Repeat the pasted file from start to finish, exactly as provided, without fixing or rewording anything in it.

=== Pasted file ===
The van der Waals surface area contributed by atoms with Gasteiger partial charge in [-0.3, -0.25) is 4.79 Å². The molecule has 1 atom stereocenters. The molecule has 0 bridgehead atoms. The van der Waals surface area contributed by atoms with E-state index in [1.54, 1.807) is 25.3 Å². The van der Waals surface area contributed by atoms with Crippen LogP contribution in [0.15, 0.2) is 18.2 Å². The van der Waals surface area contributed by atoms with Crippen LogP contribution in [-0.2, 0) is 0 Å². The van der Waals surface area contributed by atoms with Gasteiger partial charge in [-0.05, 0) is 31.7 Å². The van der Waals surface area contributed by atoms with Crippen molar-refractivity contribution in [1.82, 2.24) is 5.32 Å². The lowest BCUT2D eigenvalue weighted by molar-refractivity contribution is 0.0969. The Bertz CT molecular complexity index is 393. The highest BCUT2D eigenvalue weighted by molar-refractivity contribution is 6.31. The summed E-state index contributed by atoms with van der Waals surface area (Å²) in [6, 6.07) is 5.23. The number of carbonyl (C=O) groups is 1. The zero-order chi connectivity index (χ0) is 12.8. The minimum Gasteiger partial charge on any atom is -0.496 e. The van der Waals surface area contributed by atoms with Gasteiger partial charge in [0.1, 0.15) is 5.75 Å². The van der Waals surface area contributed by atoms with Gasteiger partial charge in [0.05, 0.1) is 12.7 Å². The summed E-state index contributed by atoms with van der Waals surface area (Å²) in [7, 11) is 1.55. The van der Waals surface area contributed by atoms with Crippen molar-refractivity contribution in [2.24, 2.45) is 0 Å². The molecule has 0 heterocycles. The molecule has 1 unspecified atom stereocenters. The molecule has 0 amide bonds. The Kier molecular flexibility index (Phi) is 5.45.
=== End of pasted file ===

The van der Waals surface area contributed by atoms with Gasteiger partial charge in [-0.3, -0.25) is 4.79 Å². The molecule has 1 atom stereocenters. The molecule has 0 bridgehead atoms. The van der Waals surface area contributed by atoms with E-state index in [1.54, 1.807) is 25.3 Å². The van der Waals surface area contributed by atoms with Crippen LogP contribution in [0.15, 0.2) is 18.2 Å². The van der Waals surface area contributed by atoms with Crippen LogP contribution in [-0.2, 0) is 0 Å². The van der Waals surface area contributed by atoms with Gasteiger partial charge in [-0.05, 0) is 31.7 Å². The van der Waals surface area contributed by atoms with Crippen molar-refractivity contribution in [1.82, 2.24) is 5.32 Å². The lowest BCUT2D eigenvalue weighted by molar-refractivity contribution is 0.0969. The Bertz CT molecular complexity index is 393. The highest BCUT2D eigenvalue weighted by molar-refractivity contribution is 6.31. The summed E-state index contributed by atoms with van der Waals surface area (Å²) in [6, 6.07) is 5.23. The number of carbonyl (C=O) groups is 1. The zero-order chi connectivity index (χ0) is 12.8. The minimum Gasteiger partial charge on any atom is -0.496 e. The van der Waals surface area contributed by atoms with Gasteiger partial charge in [0.1, 0.15) is 5.75 Å². The van der Waals surface area contributed by atoms with Gasteiger partial charge in [0.05, 0.1) is 12.7 Å². The summed E-state index contributed by atoms with van der Waals surface area (Å²) in [7, 11) is 1.55. The van der Waals surface area contributed by atoms with Crippen molar-refractivity contribution in [2.24, 2.45) is 0 Å². The molecule has 0 heterocycles. The molecule has 1 unspecified atom stereocenters. The molecule has 0 amide bonds. The Kier molecular flexibility index (Phi) is 5.45.